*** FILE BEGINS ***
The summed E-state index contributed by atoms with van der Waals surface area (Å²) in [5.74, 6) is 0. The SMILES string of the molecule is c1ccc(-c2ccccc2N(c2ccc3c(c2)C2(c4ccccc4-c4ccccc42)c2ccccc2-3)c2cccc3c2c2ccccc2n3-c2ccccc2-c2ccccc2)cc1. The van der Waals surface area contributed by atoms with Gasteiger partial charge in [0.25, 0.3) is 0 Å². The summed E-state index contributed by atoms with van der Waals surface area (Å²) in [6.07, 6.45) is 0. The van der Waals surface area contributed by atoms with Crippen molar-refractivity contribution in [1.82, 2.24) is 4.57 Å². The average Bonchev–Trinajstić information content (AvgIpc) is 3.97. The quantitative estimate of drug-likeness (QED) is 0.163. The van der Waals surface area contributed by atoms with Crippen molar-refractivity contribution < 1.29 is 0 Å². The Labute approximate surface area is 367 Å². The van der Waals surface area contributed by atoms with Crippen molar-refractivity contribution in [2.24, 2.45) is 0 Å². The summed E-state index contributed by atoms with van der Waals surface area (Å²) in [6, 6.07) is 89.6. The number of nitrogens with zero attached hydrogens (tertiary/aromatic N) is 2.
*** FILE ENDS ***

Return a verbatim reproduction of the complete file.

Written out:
The summed E-state index contributed by atoms with van der Waals surface area (Å²) in [5.74, 6) is 0. The SMILES string of the molecule is c1ccc(-c2ccccc2N(c2ccc3c(c2)C2(c4ccccc4-c4ccccc42)c2ccccc2-3)c2cccc3c2c2ccccc2n3-c2ccccc2-c2ccccc2)cc1. The van der Waals surface area contributed by atoms with Gasteiger partial charge in [0.25, 0.3) is 0 Å². The summed E-state index contributed by atoms with van der Waals surface area (Å²) in [6.07, 6.45) is 0. The van der Waals surface area contributed by atoms with Crippen molar-refractivity contribution in [1.82, 2.24) is 4.57 Å². The average Bonchev–Trinajstić information content (AvgIpc) is 3.97. The quantitative estimate of drug-likeness (QED) is 0.163. The van der Waals surface area contributed by atoms with Crippen molar-refractivity contribution < 1.29 is 0 Å². The Labute approximate surface area is 367 Å². The van der Waals surface area contributed by atoms with Crippen molar-refractivity contribution in [2.24, 2.45) is 0 Å². The summed E-state index contributed by atoms with van der Waals surface area (Å²) in [6, 6.07) is 89.6. The number of nitrogens with zero attached hydrogens (tertiary/aromatic N) is 2.